Remote Work: Your Guide to Home Office Ergonomics

  • Labour Standards
Supriya Sharma

Supriya Sharma, HR content writer

(Last updated )

According to Labour Force Survey data published by Statistics Canada, almost three quarters of the 3.4 million Canadians who switched to remote work due to the COVID-19 crisis were still working from home in August.

Till this health crisis ends, most businesses that can operate remotely will be asking their staff to continue working from home.

A well-planned home office is important for the safety and wellbeing of your remote employees. Under the Occupational Health and Safety legislation, it is the employer’s general duty to take all reasonable precautions for the health and safety of employees.

This applies to remote workers as well. You have an obligation to ensure the home office set up of your employees is safe. Especially since they may be working from home for the foreseeable future.

You can read our blog on good practices to follow to ensure safety of your remote staff here.

What is ergonomics?

The Canadian Centre for Occupational Health and Safety defines ergonomics as the science of “fitting the job to the worker”. Ergonomics incorporates designing work spaces, processes, equipment and tools that fit the employee.

Why is it important?

An ergonomically designed workspace can reduce the risk of musculoskeletal injuries. It is important that employees are aware of how they should adjust their workstations for their individual needs.

Wrong postures due to poor quality equipment or badly adjusted workstations can cause muscle strain and aches. These can develop into serious injuries in the long term.

You should advise your staff on the significance of ergonomics in the home work space. You may want to include it in your remote work policy. Your policy should also specify who will be responsible for purchasing and maintaining equipment such as the desk, chair, office supplies, etc.

What are the things to keep in mind while setting up a home office?

Here are some tips to reduce the risk of musculoskeletal injuries while working from home:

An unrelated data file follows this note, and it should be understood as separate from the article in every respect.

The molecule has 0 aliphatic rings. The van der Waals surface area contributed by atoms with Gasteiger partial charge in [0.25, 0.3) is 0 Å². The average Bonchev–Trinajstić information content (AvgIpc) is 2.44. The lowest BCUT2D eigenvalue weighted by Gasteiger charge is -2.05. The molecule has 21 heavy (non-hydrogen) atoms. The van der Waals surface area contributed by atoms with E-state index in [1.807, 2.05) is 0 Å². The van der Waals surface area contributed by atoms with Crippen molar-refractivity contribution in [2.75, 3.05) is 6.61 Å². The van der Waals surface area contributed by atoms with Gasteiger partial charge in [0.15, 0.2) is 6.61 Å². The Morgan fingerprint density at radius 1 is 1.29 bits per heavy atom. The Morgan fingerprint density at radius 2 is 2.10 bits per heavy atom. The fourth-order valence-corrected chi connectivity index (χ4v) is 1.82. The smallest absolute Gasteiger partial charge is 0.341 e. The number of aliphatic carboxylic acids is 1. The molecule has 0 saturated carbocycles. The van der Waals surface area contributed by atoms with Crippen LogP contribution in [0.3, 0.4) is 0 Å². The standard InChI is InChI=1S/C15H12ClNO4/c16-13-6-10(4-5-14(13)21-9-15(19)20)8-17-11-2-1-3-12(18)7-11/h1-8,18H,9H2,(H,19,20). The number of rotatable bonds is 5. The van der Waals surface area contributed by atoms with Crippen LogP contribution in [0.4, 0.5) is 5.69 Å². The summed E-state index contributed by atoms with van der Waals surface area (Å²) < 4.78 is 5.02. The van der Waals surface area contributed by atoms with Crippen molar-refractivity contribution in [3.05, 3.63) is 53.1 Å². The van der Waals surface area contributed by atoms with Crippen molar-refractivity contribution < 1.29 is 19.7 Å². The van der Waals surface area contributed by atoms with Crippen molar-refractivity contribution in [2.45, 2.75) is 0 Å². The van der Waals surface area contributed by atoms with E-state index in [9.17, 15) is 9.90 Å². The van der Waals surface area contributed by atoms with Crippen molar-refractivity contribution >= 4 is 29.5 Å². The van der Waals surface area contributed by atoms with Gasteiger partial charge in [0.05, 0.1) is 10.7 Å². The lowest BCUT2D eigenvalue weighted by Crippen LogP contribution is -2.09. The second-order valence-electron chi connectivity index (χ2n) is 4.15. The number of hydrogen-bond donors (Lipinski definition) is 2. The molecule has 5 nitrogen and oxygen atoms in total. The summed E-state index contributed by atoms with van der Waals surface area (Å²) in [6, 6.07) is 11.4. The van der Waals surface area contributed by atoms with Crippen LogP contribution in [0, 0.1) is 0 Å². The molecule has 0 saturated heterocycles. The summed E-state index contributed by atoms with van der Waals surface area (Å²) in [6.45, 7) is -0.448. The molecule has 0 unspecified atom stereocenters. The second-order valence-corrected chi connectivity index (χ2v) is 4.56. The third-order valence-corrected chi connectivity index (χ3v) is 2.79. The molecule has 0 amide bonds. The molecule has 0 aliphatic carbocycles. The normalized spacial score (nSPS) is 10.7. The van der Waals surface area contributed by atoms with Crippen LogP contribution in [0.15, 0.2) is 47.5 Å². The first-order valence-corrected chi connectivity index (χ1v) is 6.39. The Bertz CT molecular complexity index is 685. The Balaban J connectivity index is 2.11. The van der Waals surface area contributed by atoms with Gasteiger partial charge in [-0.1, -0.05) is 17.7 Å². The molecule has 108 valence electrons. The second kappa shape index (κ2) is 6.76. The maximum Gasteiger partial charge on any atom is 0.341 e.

• Pick a steady chair with a backrest. Use a cushion or roll up a towel to place behind the lower back for extra support.
  • Adjust the chair in a way that the forearms are horizontal, with elbows bent at a right angle or slightly greater
  • The back should be upright and buttocks placed all the way back against the backrest.


Ensure the desk is not too high (for eg a tall kitchen table). It should be strong enough to bear the weight of any equipment placed on it.

Keyboard and mouse

  • They should be placed at the same height. The elbows should be at the same height as the keyboard surface and not reaching forward.
  • To keep shoulders relaxed and wrists straight, place the keyboard and mouse just above the thighs.
  • Don’t hold the mouse too tightly, and keep the wrist straight while using it.


  • Eliminate sources of glare (such as windows, overhead lights, shiny surfaces) on the screen to avoid eye strain and fatigue. If that is not possible, place an anti-glare screen on the monitor.
  • Follow the 20/20/20 rule, which is taking a 20-second break every 20 minutes and looking about 20 feet away.
  • The top line of text on the screen should be at eye level. If the monitor is not adjustable, try stacking books or cardboard cartons under the monitor to bring the screen to an optimal height.
  • The screen should be at an arm’s distance from the eyes. The ears should be aligned with the shoulders when looking at the monitor.


It is harder to adjust laptops to maintain good postures while working. One could use separate components, such as an external keyboard and mouse. These can be adjusted independently.

If separate components are not available, adjust the laptop according to the task. For instance, while reading raise the screen to eye level to avoid straining the neck. While typing, make sure the elbows are aligned with the keyboard surface. The wrists should be straight, arms by the sides with elbows at a right angle.

Phone use

Do not cradle the phone between the neck and shoulder. Use a speaker phone or phone headset if the work requires frequent phone use.

Plan the work area

  • Items used frequently such as keyboard and mouse should be reachable with elbows at the sides and not reaching forward
  • Items used occasionally (pens, notebooks, phone) should be within reach while keeping the back on the backrest

Take breaks

Avoid sitting at the workstation or with the laptop for a long stretch of time. Make it a point to take several short breaks through the day. Do other tasks that don’t involve a computer. This will help change postures and give rest to muscles and eyes. Sedentary workers must include exercise in their daily routine.

Looking for more information on a remote work policy for your business?

Let our experienced HR professionals create a remote work policy suited to your business. For HR and health & safety advice during the pandemic, call an expert today: 1 (833) 247-3652

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